Having said that, one must not forget that a Learning Organization can be built only if the person leading is willing to accept the change.... Great Organizations such as GE, HP, IBM, MICROSOFT, Reliance, ONGC, MOTOROLA, SONYs across globe are an example of it. These organizations have grown manifold because of the people who led these organizations.

    I believe what organizations learn depends on the way it looks at its goals! In some case it could be how to be more profitable or how to be more customers driven or how to make lives better of everyone involved i.e. employee, stake holders, customers, society everyone!

    I believe that with the advent of technology, excessive competition, desire to do better than our contemporaries, our peers, and most importantly the desire to meet the level of expectations we all seem to have become more self – centred and that reflects in the kind of organizations that we are building!
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      Dec 27 2011: Dear V:

      Looking back on some of the writing and my experience, I'm thinking maybe the Learning Organization is not a real quality, but simply a knowledge-heavy workforce. All of your example are about companies that needs knowledge to produce its product, so its workforce is highly educated. I know HP has a knowledge management issue because HP doesn't know what it already knows. This conversation has been nudging me towards thinking about how vastly we over-anthropomorphisize corporation and organizations....
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    V Raj

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    Dec 20 2011: One’s Weakness Is One’s Strength!

    To build an organization where failure is rewarded – seen as n inspiration to develop – innovate – create turns into Innovative Resourcing can only be achieved if the Organization is built on the principals of ‘Open Communication’ where employee interaction is encouraged, where one is willing to learn from others mistakes rather than mock them or punish them!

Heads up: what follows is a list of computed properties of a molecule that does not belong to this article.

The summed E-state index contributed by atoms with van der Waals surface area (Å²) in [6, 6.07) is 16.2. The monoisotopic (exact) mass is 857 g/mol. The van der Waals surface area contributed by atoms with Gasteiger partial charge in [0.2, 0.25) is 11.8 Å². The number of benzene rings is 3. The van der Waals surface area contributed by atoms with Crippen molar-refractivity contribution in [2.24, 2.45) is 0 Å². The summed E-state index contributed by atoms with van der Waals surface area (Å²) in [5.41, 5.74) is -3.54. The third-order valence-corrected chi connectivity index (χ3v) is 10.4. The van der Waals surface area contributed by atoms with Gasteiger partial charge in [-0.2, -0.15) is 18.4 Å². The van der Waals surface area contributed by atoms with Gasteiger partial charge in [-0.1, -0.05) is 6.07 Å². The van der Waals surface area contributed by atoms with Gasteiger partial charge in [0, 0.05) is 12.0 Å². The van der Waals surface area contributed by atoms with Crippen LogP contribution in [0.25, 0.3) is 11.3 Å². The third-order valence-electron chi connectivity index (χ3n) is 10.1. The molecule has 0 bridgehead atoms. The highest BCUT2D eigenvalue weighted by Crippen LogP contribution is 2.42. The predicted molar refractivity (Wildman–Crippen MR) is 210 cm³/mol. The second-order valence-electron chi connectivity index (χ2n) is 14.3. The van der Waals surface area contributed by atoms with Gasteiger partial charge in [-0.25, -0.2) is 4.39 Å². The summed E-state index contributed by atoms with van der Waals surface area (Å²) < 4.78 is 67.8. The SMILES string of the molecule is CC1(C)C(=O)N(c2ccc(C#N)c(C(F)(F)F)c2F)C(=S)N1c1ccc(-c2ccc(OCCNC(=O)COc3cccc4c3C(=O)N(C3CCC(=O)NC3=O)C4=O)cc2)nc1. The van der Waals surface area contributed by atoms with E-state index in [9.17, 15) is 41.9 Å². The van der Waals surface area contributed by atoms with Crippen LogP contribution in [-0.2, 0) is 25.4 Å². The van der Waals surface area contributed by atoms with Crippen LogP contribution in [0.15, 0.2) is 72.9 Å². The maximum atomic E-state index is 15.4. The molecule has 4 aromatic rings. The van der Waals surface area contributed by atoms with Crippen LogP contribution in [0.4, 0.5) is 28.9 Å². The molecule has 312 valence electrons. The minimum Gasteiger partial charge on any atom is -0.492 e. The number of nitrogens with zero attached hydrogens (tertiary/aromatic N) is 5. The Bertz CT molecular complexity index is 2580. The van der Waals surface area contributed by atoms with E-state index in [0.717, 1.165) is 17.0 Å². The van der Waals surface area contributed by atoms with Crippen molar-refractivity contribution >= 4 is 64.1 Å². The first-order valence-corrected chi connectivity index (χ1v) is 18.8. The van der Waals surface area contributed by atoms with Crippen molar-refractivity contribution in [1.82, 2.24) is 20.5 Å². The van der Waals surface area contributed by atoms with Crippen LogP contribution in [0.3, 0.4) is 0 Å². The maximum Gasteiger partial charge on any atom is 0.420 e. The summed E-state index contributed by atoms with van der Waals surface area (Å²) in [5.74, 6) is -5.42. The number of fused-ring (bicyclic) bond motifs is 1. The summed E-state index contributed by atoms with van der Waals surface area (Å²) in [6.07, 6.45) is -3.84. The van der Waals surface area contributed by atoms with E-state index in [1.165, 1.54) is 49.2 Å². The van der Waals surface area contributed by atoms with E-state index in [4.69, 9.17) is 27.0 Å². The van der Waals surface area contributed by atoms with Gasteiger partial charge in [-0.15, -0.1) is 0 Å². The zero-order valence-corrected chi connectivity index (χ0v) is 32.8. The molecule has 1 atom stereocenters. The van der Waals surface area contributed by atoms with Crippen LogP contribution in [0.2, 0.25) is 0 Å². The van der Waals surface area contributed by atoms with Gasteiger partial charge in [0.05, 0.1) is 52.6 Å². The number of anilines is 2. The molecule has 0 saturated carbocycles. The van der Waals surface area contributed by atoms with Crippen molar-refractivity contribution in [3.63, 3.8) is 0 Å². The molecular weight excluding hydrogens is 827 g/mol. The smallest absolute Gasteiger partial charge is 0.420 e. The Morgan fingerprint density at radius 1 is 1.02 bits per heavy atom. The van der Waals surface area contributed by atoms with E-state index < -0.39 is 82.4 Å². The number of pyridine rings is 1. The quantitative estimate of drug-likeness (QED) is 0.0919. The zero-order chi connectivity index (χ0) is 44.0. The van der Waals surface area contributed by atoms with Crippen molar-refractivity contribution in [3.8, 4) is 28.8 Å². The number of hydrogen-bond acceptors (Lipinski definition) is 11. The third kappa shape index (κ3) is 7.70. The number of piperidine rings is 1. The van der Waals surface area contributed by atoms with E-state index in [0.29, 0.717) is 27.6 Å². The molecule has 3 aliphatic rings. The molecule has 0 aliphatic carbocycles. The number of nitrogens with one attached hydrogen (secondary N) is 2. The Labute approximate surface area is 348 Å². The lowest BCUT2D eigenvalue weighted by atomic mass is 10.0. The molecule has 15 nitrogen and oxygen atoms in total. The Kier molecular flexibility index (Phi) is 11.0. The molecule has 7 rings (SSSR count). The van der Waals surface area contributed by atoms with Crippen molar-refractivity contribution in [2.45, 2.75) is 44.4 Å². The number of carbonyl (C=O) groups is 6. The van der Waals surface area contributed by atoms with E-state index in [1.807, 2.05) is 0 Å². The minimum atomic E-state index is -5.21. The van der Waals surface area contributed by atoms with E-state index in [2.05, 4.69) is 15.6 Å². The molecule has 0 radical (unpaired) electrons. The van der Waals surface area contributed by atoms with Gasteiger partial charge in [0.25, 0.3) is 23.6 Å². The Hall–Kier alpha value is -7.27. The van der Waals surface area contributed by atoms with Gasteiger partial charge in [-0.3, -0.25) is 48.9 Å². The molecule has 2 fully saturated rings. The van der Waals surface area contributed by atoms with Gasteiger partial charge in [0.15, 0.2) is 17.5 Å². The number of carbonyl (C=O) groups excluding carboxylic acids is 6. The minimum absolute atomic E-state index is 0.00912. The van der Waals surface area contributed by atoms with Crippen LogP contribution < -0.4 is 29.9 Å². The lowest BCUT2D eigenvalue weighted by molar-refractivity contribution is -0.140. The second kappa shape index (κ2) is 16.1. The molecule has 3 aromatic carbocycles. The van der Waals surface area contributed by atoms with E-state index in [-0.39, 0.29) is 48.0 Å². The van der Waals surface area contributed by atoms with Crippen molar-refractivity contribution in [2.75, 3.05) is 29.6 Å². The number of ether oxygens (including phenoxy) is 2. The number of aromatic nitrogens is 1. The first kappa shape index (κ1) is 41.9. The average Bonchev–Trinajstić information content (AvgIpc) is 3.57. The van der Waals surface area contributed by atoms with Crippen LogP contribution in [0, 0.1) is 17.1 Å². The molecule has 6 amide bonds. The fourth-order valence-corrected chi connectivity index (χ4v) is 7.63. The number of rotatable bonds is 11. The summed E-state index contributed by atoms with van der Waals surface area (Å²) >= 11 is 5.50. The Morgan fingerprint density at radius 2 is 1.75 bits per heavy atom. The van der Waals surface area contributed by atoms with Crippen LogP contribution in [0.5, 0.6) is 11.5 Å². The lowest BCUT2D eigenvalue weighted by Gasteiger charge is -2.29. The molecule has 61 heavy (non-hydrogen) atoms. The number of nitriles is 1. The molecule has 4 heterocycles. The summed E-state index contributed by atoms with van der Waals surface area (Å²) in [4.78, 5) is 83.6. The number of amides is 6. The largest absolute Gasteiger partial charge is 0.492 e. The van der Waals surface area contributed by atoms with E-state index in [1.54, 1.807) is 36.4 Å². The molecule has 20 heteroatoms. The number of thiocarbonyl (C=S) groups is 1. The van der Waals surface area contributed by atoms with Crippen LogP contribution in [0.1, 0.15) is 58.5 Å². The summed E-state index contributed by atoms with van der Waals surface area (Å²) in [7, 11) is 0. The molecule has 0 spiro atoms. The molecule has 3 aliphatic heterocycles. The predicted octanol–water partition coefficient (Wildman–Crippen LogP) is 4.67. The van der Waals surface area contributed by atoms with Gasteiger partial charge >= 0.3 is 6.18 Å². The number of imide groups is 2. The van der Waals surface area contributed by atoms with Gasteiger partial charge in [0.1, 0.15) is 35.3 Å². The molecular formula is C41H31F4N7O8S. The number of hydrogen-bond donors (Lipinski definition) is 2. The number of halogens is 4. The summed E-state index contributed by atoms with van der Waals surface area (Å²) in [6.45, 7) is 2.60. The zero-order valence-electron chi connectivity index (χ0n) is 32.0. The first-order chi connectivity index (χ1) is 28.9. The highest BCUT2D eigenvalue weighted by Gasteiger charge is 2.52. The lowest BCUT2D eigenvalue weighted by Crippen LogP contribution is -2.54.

Today organizations work on the principal of Rewarding the Success – Punish The failure; which is OK as the core goal of an organization is to earn profits for its employee and stake holders but then in doing so we tend to forget the 1st lesson that we were taught in our childhood.. Mistakes Are Good As They Teach U How To Do Things Right’

    Having said that, I agree with Mohammad when he says FAILURE Can Only Stop US When We Stop At Failure! Primarily it boils down to the people involved and their ability to deliver! In dire circumstances the very same people would scrounge through a pile of things (otherwise thought completely useless) to see if they can find something that can be used to survive one more day; if the very same attitude is adopted maybe we would succeed in building organisations where resources aren’t wasted and Failures are discussed in details allowing one and all to gain from the Experience as the innovation becomes paramount.
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      Dec 23 2011: V, thanks for your thoughtful responses.

      After reflecting on all these point of views, I"m still not sure of the direction my mind is taking. Can organization truly learn? What does the organization learn when we're said to have success or failure? Are we trying to create expectation of organizational behavior that takes a kind of saint to achieve?
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    Dec 19 2011: Hi Roger,
    It comes down to the people who organize theses projects. Of course, they try to do as much as they can with resources they can get. They must understand that the whole job must be done, not just the public image part. All the professional firms build successful plants. If they did not, they would disappear very quickly.